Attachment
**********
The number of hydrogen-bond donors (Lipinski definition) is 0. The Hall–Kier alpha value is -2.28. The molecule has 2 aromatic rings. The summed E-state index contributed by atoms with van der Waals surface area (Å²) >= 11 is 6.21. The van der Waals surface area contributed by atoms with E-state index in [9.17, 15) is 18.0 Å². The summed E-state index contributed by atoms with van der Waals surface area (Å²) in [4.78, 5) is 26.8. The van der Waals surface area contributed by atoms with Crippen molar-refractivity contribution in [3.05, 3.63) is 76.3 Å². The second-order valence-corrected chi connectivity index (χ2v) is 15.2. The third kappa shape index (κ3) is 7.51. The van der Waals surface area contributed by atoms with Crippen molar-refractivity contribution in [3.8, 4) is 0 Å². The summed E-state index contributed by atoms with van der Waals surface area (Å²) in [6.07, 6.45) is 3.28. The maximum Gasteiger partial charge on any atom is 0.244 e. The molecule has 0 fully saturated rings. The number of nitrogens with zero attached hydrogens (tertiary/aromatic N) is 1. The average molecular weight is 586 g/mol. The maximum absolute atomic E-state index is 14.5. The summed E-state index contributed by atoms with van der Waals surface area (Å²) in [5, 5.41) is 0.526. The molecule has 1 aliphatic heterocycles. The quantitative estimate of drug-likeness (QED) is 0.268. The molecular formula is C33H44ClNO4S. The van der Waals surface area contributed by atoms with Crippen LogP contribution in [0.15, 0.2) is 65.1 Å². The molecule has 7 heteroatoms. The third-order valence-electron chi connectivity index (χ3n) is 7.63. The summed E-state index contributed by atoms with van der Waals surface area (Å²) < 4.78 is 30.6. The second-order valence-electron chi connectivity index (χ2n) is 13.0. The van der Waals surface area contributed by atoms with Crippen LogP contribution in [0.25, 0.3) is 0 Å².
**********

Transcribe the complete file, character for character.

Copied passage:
The number of hydrogen-bond donors (Lipinski definition) is 0. The Hall–Kier alpha value is -2.28. The molecule has 2 aromatic rings. The summed E-state index contributed by atoms with van der Waals surface area (Å²) >= 11 is 6.21. The van der Waals surface area contributed by atoms with E-state index in [9.17, 15) is 18.0 Å². The summed E-state index contributed by atoms with van der Waals surface area (Å²) in [4.78, 5) is 26.8. The van der Waals surface area contributed by atoms with Crippen molar-refractivity contribution in [3.05, 3.63) is 76.3 Å². The second-order valence-corrected chi connectivity index (χ2v) is 15.2. The third kappa shape index (κ3) is 7.51. The van der Waals surface area contributed by atoms with Crippen molar-refractivity contribution in [3.8, 4) is 0 Å². The summed E-state index contributed by atoms with van der Waals surface area (Å²) in [6.07, 6.45) is 3.28. The maximum Gasteiger partial charge on any atom is 0.244 e. The molecule has 0 fully saturated rings. The number of nitrogens with zero attached hydrogens (tertiary/aromatic N) is 1. The average molecular weight is 586 g/mol. The maximum absolute atomic E-state index is 14.5. The summed E-state index contributed by atoms with van der Waals surface area (Å²) in [5, 5.41) is 0.526. The molecule has 1 aliphatic heterocycles. The quantitative estimate of drug-likeness (QED) is 0.268. The molecular formula is C33H44ClNO4S. The van der Waals surface area contributed by atoms with Crippen LogP contribution in [0.15, 0.2) is 65.1 Å². The molecule has 7 heteroatoms. The third-order valence-electron chi connectivity index (χ3n) is 7.63. The summed E-state index contributed by atoms with van der Waals surface area (Å²) < 4.78 is 30.6. The second-order valence-electron chi connectivity index (χ2n) is 13.0. The van der Waals surface area contributed by atoms with Crippen LogP contribution in [0.25, 0.3) is 0 Å².